McMillen, NBA great and former congressman, speaks at Brooklyn Law School

November 13, 2012 By Charisma L. Miller, Esq. Brooklyn Daily Eagle
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When he first arrived at Brooklyn Law School, Dean Nick Allard promised to adjust the approach to job placement and career choices among law students. Allard stated that in his role as dean of the law school, he would “encourage aspiring lawyers to look into alternative legal careers for which a Juris Doctorate is useful.” 

A Washington, D.C. lawyer by trade, Allard envisioned bringing “D.C. to Brooklyn.” So far Allard has lived up to his promise.  Joe Lockhart, former White House press secretary, spoke to law students about the role of media in the 2012 election, and a former associate Solicitor General of the U.S. practiced oral arguments before students and faculty. 

Furthering this trend, Allard invited former Congressman and sports star, Tom McMillen, to speak to students during an Entertainment and Sports Law education program. 

McMillen, a former player for the New York Knicks and Atlanta Hawks, brought an interesting perspective to the idea of alternative and diversified careers. At 6’11’’ McMillen has conquered the worlds of sports, academics, politics, and business. As a high school senior and the youngest member to sit on President Nixon’s President’s Council on Physical Fitness and Sports in 1970, McMillen instantly became engaged in the confluence of sports and politics. 
He attended the University of Maryland, where he was a three-time basketball All-American and an academic All-American. In the mid-1970s, McMillen passed up the NBA draft to follow a Rhodes Scholarship at the University of Oxford in the U.K. 

McMillen notes that his time spent in England further informed his beliefs of terrorism and homeland security. “While in London, I was a temporary resident of a country facing constant terrorist attacks from the IRA,” McMillen said in an interview with the Brooklyn Daily Eagle.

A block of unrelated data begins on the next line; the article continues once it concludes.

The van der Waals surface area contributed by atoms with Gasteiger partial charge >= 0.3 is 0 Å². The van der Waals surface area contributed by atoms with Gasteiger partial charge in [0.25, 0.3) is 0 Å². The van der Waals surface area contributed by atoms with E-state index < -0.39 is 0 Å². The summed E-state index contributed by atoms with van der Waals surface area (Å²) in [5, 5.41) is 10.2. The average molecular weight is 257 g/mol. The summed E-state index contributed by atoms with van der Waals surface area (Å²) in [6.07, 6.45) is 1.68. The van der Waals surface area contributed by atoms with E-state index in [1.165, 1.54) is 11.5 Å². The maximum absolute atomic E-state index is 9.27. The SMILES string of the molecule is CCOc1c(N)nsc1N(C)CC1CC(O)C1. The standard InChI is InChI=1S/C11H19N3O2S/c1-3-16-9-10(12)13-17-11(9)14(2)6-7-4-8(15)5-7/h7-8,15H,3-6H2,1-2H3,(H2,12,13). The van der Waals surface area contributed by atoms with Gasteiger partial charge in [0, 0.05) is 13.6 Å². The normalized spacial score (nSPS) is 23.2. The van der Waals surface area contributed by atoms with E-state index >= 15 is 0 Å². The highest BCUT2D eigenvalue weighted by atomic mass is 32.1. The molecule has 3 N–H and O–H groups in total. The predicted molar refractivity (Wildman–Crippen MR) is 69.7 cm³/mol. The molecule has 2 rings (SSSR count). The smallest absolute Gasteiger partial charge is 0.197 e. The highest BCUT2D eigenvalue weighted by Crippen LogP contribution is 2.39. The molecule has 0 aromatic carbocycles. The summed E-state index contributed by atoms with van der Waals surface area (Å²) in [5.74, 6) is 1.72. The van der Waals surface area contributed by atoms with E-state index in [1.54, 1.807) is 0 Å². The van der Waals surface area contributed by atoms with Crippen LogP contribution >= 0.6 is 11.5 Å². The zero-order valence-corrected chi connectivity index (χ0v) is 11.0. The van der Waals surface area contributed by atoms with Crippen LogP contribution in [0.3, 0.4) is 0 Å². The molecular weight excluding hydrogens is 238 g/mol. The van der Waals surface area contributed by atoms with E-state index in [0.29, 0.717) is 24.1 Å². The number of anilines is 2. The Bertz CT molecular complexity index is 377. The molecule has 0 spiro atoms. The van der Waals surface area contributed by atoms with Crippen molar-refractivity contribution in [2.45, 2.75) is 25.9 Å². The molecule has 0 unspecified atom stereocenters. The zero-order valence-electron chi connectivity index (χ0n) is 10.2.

But this would not be the first time that McMillen would experience terrorism first hand. In 1972, McMillen was the captain of the United States Olympic basketball team during the infamous Munich games, where 11 Israeli athletes and coaches were murdered by Palestinian terrorists. 

McMillen’s experience with terrorism both in London and in Munich left an ineffaceable impression. “I always said to myself, this is going to come to America. I was shocked it took till ’93 really for the first World Trade Center incident,” McMillen told the Wall Street Journal. 

“Then when 9/11 occurred, I was convinced that this was going to be a huge effort by our government to fight global terrorism,” he said. McMillen eventually went into the anti-terrorism business, producing counter-terrorism devices and expertise. 

Having served on the President’s Council on Physical Fitness and Sports, McMillen decided to try his hand at Washington politics. Before retiring from the NBA, McMillen announced his decision to run for a Congressional seat in his home state of Maryland. “Former [Knicks] teammate and fellow Congressman Bill Bradley gave me the push I needed to enter into politics,” McMillen said.  

“I am constantly aware of the interconnection between the law and my day-to-day dealings,” McMillen noted. “Whether in Congress, where I was instrumental in making laws, or in my business affairs, where contracts or other agreements have to be drafted and reviewed, law is all around me. 

“I think that having a legal education is a necessity,” McMillen continued. “That is not to say, however, that the world needs more lawyers,” McMillen said with a trace of sarcasm. McMillen’s comments regarding the value of a legal education without the requirement for a law license underscores Dean Allard’s push to expand the reach of a law school education. 

“Legal minds are needed in all aspects of business and politics,” said Allard. “Students can have successful careers with a J.D. as much as they can with a full law license.” 

McMillen dared not leave Brooklyn without attending a game at the new Barclays Center. Watching his alma mater, the University of Maryland, play the University of Kentucky Wildcats was “a phenomenal experience,” McMillen said. “I have played for the Knicks at Madison Square Garden. MSG has nothing on Brooklyn’s Barclays Center. The renaissance of Brooklyn is an amazing one.” 

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